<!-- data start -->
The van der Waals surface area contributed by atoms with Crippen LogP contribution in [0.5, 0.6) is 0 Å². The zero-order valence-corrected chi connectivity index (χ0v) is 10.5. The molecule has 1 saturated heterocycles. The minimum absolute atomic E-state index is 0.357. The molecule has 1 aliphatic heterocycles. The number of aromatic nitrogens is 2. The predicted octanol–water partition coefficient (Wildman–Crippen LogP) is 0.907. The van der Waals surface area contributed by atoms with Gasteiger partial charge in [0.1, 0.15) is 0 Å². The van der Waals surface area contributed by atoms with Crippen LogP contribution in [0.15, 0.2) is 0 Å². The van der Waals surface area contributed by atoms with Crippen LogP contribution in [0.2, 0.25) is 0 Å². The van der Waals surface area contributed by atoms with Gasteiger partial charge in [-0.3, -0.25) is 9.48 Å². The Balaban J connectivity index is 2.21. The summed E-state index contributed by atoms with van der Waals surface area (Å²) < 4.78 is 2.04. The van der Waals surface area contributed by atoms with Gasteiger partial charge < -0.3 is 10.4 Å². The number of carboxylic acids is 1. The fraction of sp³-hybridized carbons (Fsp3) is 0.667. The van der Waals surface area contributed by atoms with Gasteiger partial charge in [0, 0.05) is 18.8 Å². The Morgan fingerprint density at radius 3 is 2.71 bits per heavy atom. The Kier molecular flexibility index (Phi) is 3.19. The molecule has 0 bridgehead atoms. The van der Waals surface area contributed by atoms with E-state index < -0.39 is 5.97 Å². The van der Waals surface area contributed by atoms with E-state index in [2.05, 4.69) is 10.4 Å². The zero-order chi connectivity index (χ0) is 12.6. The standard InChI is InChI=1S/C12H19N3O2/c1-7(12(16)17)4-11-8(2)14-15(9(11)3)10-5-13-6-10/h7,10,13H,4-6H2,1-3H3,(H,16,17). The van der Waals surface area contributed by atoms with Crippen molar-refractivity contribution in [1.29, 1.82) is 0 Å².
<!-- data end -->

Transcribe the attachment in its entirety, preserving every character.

The van der Waals surface area contributed by atoms with Crippen LogP contribution in [0.5, 0.6) is 0 Å². The zero-order valence-corrected chi connectivity index (χ0v) is 10.5. The molecule has 1 saturated heterocycles. The minimum absolute atomic E-state index is 0.357. The molecule has 1 aliphatic heterocycles. The number of aromatic nitrogens is 2. The predicted octanol–water partition coefficient (Wildman–Crippen LogP) is 0.907. The van der Waals surface area contributed by atoms with Gasteiger partial charge in [0.1, 0.15) is 0 Å². The van der Waals surface area contributed by atoms with Crippen LogP contribution in [0.15, 0.2) is 0 Å². The van der Waals surface area contributed by atoms with Crippen LogP contribution in [0.2, 0.25) is 0 Å². The van der Waals surface area contributed by atoms with Gasteiger partial charge in [-0.3, -0.25) is 9.48 Å². The Balaban J connectivity index is 2.21. The summed E-state index contributed by atoms with van der Waals surface area (Å²) < 4.78 is 2.04. The van der Waals surface area contributed by atoms with Gasteiger partial charge < -0.3 is 10.4 Å². The number of carboxylic acids is 1. The fraction of sp³-hybridized carbons (Fsp3) is 0.667. The van der Waals surface area contributed by atoms with Gasteiger partial charge in [0, 0.05) is 18.8 Å². The Morgan fingerprint density at radius 3 is 2.71 bits per heavy atom. The Kier molecular flexibility index (Phi) is 3.19. The molecule has 0 bridgehead atoms. The van der Waals surface area contributed by atoms with E-state index < -0.39 is 5.97 Å². The van der Waals surface area contributed by atoms with E-state index in [2.05, 4.69) is 10.4 Å². The zero-order chi connectivity index (χ0) is 12.6. The standard InChI is InChI=1S/C12H19N3O2/c1-7(12(16)17)4-11-8(2)14-15(9(11)3)10-5-13-6-10/h7,10,13H,4-6H2,1-3H3,(H,16,17). The van der Waals surface area contributed by atoms with Crippen molar-refractivity contribution in [1.29, 1.82) is 0 Å².